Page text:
More dentists are approaching retirement with a different mindset. It’s no longer all or nothing: you can give up total control of running your practice but remain in the game, and on your terms. When you’re ready to step back but not actually ready to sell, there are two transition scenarios that many dentists have found to be successful:
- Selling and becoming the associate
The Associate Agreement
When you’ve already done the due diligence and have the right contracts in place, and you found the right person to take over your practice, selling to an associate is a great way to gradually ease out of dentistry. The new owner benefits from keeping you on in a part-time capacity; they can learn from your experience and your patients and staff benefit from your endorsement of the new owner.
Before you sign on the dotted line, ask yourself:
- Is there enough treatment available for two dentists?
- What is the new associate’s – your – role?
- Are you associate material?
You can’t expect to make the same amount of money or be guaranteed to perform the most profitable procedures. You also need to respect and honor the decisions of the new owner, who up until recently, was your subordinate. Clearly communicate your expectations and wishes for your new role. Keep in mind that going from the boss to the employee is harder for some dentists.
And, get everything in writing. What would happen if issues with scheduling come up after you sell the practice?
What’s Mine Is Yours
In an office-sharing agreement, you operate in the beginning like a merger: find a local dentist who has the same or similar type of practice as yours, who perhaps also wants to work less. You merge practices, including your patient base and staff, but share one office. This scenario is ideal if your patient base is decreasing and you don’t want to put the time into reinvigorating it. You each work on opposite days, share the workload, and share the management duties. Over time, if you want, you can begin transferring your patients and selling your practice.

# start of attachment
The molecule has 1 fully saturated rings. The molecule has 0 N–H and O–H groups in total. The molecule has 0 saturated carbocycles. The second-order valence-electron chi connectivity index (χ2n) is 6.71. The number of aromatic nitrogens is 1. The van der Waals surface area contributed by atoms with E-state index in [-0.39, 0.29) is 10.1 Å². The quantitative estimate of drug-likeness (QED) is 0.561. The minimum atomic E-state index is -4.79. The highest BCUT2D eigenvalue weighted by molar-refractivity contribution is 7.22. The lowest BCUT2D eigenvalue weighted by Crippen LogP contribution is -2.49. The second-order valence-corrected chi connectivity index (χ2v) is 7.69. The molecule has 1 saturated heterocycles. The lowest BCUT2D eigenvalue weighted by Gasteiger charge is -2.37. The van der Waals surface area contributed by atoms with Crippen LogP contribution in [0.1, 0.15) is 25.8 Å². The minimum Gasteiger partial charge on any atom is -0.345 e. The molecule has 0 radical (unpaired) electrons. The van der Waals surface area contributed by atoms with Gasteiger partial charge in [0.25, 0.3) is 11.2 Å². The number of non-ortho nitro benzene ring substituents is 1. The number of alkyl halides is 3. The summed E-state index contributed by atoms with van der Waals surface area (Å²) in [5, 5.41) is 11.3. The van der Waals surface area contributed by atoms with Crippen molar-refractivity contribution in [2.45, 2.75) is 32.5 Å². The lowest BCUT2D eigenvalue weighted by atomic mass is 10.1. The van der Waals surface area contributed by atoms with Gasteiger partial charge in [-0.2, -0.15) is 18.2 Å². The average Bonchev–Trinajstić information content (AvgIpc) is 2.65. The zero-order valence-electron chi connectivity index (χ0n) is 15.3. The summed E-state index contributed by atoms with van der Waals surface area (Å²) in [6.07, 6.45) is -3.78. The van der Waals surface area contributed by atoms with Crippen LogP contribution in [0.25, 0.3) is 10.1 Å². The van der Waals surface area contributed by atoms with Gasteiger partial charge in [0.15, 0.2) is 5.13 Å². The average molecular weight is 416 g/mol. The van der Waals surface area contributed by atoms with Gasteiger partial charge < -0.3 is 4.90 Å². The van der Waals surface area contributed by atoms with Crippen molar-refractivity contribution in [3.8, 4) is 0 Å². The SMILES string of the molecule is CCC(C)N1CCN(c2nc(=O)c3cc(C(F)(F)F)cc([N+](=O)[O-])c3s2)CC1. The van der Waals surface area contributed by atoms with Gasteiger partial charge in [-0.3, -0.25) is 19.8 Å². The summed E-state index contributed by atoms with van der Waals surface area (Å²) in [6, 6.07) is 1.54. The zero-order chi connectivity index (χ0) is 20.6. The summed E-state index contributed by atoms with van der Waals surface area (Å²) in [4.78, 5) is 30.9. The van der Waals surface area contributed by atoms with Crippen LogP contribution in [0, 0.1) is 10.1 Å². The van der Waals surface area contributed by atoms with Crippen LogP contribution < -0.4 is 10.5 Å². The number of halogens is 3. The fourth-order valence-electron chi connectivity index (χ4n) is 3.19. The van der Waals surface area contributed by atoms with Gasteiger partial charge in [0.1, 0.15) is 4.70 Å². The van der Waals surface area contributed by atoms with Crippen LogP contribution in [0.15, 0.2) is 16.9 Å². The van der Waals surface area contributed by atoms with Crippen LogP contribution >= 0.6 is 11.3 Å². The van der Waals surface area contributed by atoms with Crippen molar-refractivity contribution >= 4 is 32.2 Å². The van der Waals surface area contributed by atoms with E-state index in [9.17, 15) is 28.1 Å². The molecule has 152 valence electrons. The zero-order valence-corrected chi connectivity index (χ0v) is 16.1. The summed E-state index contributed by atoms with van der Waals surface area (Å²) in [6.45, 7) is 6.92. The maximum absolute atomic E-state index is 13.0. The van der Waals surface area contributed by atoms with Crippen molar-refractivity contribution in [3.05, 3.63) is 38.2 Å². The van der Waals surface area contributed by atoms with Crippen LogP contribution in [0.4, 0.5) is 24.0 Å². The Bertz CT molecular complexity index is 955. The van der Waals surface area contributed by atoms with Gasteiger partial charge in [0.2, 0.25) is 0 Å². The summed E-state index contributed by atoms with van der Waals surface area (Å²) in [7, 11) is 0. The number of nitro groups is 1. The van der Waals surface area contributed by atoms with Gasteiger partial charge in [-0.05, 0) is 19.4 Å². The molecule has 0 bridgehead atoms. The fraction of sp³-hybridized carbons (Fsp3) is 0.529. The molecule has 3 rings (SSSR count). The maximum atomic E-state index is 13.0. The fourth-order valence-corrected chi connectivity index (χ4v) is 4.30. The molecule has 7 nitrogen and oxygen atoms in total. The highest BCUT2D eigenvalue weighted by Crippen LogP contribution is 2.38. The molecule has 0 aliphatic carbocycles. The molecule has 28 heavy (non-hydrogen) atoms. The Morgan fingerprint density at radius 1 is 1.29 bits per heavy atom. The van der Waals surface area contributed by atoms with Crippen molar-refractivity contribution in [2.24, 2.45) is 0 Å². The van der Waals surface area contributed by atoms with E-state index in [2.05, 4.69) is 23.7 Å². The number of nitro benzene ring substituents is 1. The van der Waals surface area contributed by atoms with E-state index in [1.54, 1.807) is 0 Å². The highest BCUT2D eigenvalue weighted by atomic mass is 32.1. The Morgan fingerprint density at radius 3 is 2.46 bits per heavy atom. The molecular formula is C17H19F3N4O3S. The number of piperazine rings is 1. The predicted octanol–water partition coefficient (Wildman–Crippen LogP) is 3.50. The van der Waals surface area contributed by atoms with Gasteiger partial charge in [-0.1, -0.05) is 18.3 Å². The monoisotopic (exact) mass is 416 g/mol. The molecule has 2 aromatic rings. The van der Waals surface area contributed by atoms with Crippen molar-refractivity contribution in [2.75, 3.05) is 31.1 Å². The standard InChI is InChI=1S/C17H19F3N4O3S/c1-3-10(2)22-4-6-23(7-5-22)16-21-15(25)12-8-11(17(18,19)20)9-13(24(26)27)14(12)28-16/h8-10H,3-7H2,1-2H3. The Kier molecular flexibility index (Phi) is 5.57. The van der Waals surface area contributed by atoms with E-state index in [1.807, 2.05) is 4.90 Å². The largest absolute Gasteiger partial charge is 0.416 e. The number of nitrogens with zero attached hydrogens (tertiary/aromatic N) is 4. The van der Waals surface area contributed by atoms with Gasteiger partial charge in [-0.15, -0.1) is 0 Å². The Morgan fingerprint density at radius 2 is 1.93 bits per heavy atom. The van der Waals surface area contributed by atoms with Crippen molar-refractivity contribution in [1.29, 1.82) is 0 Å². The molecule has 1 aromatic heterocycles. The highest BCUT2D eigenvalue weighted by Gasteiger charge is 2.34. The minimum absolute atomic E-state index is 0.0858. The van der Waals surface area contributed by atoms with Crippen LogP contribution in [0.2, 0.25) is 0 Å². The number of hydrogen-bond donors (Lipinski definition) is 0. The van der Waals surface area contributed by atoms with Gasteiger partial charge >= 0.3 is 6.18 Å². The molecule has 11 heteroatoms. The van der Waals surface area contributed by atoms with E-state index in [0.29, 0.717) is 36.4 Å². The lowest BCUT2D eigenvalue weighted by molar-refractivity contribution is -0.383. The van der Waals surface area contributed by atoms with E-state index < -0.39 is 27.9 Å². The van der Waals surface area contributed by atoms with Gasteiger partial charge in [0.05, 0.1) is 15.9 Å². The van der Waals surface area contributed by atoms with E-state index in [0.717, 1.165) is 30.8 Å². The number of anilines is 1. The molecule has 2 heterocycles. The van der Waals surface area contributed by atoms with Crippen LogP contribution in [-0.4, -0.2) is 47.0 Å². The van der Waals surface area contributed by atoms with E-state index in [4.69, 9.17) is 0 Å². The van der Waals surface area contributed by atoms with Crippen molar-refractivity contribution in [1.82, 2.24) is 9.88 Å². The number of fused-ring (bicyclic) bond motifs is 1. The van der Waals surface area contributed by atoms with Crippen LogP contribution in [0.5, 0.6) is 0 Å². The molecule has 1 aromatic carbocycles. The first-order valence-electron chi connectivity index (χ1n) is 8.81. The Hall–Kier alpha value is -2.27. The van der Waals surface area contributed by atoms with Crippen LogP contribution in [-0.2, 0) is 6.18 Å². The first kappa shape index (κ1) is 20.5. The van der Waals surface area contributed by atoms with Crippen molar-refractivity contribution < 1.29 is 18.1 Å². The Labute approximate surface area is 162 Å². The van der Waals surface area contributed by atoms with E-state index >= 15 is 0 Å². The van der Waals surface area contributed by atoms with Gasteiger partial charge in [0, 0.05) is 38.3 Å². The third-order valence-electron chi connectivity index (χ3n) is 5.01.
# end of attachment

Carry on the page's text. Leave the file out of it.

If there are complementary dental practices, say a pediatric dentist and a general dentist, this option can work well, too.
Additionally, creating a partnership is another way to ease out of dentistry over time. We talked about it in this post, and it bears repeating here because it could be a great way to stay involved, split costs, and maybe only go into the practice one or two days a week. Have clearly documented partnership agreements, however; it can be a problem if one partner wants more control, either clinically or financially. Also be aware of the tax implications of forming a dental partnership. Your CPA is a good place to start, along with your dental broker.
Contact N/L Transitions for more information about these and other transition options.